- Humans-AI harnesses the power of whole solar systems to store information, knowledge, and resources (in 1500 years).
- Humans-AI is just a conscience in the form of information and memory. (- 3000 years)
- There are no such things as individuality. There is only a collective conscience in the form of an information not present currently – maybe information will be stored in the form of galactic orbits (in 5000 years).
- Are we gods? (in 100000 years).
This is if we don’t all get destroyed by an asteroid impact, of course.
Another way we could go about making artificial intelligence manageable and stable is go back to closed-form mathematical solutions to problems. Essentially, not do machine learning but solve every problem mathematically. Slow and steady. Many problems may not even have solutions for centuries. It won’t be very useful to make money fast. But all computer science will be predictable. Yeah, this is not going to happen – humans are way too focused on monetary gains!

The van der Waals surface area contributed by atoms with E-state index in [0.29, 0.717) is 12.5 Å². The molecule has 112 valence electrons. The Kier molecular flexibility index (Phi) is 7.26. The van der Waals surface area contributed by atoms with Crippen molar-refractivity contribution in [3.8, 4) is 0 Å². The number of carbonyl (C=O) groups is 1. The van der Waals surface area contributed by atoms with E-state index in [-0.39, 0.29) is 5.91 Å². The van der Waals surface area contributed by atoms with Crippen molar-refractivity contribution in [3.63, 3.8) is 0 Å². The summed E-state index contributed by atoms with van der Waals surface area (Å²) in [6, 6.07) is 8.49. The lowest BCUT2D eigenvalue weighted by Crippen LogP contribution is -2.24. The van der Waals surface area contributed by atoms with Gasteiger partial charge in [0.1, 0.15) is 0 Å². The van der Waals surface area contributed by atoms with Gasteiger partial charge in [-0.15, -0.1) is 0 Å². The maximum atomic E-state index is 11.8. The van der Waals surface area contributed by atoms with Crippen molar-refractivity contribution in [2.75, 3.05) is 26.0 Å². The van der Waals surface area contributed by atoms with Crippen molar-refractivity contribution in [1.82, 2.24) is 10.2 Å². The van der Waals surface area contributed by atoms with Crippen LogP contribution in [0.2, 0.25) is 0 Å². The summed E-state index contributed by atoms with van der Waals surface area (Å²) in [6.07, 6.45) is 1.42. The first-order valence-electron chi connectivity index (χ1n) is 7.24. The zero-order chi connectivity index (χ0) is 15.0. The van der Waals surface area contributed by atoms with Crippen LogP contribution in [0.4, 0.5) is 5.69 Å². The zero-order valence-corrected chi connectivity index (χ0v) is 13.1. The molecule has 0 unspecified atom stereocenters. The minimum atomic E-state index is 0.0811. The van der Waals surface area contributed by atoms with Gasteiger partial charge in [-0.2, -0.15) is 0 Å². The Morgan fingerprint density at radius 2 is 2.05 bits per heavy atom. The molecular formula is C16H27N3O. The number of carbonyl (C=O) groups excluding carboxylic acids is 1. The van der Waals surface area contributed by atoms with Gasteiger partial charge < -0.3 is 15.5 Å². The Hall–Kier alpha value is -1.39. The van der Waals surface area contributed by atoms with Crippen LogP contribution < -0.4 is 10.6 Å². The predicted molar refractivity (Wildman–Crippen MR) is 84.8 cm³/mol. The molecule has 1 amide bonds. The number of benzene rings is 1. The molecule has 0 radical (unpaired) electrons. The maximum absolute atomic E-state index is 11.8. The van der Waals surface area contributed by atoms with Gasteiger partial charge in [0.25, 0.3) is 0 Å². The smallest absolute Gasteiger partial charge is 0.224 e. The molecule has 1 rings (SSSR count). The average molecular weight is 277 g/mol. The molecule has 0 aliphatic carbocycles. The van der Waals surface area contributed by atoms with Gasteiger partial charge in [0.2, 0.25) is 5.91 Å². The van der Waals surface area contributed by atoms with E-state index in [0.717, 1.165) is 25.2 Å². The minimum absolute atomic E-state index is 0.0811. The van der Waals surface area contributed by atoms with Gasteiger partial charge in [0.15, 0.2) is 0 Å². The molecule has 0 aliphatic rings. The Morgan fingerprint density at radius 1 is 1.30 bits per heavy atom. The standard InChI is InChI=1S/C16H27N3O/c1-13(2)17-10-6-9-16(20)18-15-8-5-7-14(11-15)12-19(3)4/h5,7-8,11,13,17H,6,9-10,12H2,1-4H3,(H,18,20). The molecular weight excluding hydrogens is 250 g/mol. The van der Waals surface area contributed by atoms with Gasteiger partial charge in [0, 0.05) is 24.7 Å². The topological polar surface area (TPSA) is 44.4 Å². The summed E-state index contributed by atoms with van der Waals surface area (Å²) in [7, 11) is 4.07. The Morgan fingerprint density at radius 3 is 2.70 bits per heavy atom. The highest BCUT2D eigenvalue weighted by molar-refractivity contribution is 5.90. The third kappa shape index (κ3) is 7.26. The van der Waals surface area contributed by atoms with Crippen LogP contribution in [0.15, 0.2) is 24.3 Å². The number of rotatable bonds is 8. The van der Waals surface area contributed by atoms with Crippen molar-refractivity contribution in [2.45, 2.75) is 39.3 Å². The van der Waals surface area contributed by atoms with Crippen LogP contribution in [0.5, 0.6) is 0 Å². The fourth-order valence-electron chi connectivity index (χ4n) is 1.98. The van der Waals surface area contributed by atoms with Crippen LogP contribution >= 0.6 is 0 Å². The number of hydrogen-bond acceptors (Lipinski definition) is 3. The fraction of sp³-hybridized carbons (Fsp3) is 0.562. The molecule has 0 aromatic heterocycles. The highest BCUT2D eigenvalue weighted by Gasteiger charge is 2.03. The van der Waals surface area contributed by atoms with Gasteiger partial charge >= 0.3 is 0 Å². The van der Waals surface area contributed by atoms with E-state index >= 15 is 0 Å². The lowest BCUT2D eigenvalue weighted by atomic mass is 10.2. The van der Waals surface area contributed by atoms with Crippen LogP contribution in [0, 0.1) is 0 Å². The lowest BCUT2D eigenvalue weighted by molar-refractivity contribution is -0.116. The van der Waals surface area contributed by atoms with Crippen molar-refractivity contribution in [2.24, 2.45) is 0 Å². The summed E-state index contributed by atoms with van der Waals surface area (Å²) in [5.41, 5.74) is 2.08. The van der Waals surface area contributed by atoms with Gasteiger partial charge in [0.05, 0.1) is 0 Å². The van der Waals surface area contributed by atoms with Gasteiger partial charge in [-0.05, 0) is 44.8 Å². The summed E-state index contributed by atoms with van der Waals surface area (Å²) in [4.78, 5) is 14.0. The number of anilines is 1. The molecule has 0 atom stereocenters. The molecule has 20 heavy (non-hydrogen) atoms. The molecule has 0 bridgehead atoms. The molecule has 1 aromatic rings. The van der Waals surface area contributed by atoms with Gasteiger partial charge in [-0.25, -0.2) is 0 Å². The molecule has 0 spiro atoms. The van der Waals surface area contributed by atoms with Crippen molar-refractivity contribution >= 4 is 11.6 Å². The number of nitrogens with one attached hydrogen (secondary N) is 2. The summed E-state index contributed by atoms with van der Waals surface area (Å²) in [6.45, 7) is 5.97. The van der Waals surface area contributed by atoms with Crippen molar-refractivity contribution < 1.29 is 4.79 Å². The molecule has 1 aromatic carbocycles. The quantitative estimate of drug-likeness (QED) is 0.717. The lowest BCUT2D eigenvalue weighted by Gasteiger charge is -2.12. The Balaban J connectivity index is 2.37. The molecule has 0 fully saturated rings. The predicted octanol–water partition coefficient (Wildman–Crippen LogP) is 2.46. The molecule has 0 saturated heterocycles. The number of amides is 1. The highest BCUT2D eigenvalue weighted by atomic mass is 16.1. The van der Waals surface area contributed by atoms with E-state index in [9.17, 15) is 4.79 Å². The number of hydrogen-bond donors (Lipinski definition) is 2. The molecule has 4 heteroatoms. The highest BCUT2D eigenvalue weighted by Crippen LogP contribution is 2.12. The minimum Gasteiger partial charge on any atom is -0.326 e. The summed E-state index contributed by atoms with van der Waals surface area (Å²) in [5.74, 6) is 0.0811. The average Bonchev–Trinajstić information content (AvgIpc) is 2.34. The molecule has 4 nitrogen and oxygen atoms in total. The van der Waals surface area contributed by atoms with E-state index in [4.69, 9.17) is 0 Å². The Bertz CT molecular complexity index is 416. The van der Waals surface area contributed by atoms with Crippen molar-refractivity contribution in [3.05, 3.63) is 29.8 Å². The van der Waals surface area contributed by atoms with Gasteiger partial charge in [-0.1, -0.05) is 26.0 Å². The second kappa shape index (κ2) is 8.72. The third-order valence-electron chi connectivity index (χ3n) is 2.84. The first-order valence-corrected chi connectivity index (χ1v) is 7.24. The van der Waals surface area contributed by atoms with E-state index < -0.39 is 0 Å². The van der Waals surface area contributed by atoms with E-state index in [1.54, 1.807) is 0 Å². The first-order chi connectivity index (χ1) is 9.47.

To sum, Artificial Intelligence’s growth is incredibly fast. Algorithms are getting smarter, more creative, and harder to predict. I work in the field of machine learning and I see first hand, innovations that spring up every month at Carnegie Mellon. We need a better understanding to ‘humanly’ predict how AI is doing and tame it well. Even make it part of our own selves. I have given a nine-step plan in this paper to show how humans can use AI for their own evolution. I have somewhat demonized the long term implications of the rapid rise of AI technology here, but that is to create a hyperbole to generate starker thoughts in your minds. It could, of course, be that AI is always nice and steady and our best friend (sorry, dogs). All in all, AI is extremely excited and so closely linked to human existentialism itself. It can only teach us more – either as a kind slave or a cruel master.